Let’s face it: gardening is a thing for losers. By “losers,” I mean those people who are content with their little homes and their little jobs and their little lives in their little towns.
Thing is, I’ve concluded we’re meant to be losers. Hollywood portrayals to the contrary notwithstanding, we’re meant to be small: we are small, on a finite earth in an incredibly-finite slot of time. If we start aspiring to more than smallness, we are leaving our proper sphere. Discontent and dissatisfaction and unhappiness–and Prozac and therapy and ennui–follow.
Gardening might be the quintessential little pursuit, thereby making it a perfect (or nearly perfect) existential fit.
There’s more to it, though, which just dawned on me last night while lying in bed. In her splendid book Rapt: Attention and the Focused Life, Winifred Gallagher wrote, “whenever it’s not otherwise occupied, your mind is apt to start scanning for what could be amiss.” The result are stupid worries and enervating anxiety.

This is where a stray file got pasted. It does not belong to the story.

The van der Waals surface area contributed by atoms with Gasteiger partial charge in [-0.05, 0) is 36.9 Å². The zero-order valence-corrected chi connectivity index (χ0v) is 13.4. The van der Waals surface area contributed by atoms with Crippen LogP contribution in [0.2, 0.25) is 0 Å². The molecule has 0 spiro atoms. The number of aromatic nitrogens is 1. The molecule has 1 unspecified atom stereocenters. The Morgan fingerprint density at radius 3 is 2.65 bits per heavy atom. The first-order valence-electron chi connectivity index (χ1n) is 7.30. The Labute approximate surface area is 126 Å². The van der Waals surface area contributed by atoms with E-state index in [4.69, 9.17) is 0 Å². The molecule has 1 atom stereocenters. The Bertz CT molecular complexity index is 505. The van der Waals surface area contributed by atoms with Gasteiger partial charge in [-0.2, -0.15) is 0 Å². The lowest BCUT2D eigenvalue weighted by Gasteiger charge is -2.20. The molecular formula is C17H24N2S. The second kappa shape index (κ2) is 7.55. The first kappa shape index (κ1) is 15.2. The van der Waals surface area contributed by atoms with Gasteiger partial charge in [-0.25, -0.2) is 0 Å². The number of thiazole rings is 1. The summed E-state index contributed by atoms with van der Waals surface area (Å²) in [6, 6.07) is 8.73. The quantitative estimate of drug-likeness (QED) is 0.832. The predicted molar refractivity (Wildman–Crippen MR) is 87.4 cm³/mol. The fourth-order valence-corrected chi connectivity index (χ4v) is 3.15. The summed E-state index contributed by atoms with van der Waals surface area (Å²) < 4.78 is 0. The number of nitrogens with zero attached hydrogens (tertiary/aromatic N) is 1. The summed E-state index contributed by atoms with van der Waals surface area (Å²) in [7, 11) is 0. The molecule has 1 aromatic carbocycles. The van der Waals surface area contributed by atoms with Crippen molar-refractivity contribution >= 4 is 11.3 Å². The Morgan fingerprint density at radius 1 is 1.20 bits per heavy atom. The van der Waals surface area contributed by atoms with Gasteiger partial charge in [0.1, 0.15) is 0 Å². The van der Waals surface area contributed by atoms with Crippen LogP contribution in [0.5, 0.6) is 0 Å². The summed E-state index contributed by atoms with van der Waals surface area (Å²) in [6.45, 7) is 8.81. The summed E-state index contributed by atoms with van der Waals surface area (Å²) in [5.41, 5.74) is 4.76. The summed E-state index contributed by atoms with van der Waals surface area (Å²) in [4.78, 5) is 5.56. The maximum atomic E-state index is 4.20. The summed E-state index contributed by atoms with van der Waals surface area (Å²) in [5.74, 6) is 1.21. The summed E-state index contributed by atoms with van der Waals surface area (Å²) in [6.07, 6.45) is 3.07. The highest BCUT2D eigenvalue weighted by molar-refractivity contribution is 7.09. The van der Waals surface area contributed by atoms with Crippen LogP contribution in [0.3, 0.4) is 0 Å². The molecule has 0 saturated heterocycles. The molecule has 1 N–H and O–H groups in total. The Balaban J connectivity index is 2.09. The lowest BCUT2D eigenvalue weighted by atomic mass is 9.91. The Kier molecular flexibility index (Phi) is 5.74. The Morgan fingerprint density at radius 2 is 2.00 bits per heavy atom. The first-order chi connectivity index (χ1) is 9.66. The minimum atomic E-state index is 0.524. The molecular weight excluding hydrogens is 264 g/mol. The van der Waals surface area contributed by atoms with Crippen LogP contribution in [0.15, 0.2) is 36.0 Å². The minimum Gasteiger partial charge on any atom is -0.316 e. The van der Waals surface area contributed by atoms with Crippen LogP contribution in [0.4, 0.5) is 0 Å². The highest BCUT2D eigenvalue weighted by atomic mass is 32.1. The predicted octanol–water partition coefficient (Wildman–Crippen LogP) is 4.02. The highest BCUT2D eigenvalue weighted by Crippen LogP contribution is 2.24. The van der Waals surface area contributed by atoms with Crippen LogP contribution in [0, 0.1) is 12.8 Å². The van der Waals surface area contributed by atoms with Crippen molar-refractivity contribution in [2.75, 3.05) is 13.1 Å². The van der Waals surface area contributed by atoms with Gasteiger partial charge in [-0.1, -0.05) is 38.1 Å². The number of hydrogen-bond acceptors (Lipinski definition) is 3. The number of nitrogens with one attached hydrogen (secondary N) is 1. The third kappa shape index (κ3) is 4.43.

I find the garden an excellent way to occupy the mind, thereby naturally fending off the results of such “negative bias.” At its worse, such occupation is harmless. At its best, it’s stimulating. It’s always productive. Plus, there’s a ton to think about and learn.
When I started, I knew nothing about plants, gardening, weather, soil, harvesting, or the myriad of other things you need to understand about gardening. At 42, I was wholly ignorant of every element of the gardener’s mental universe. I will never be able to make up that knowledge and will always be something of a gardening hack because of it. I mean, how can I ever catch up with people who come from a gardening family or who started in their twenties?
I don’t really care. There’s so much to know, it keeps my mind occupied. The learning, though, is pretty easy. The information is easily-digestable, plus there are endless ways the information can be applied. The result is an area of study that occupies the mind without taxing it, in a way that fits one’s existential circumstances (smallness), with a method that produces food for one’s family.
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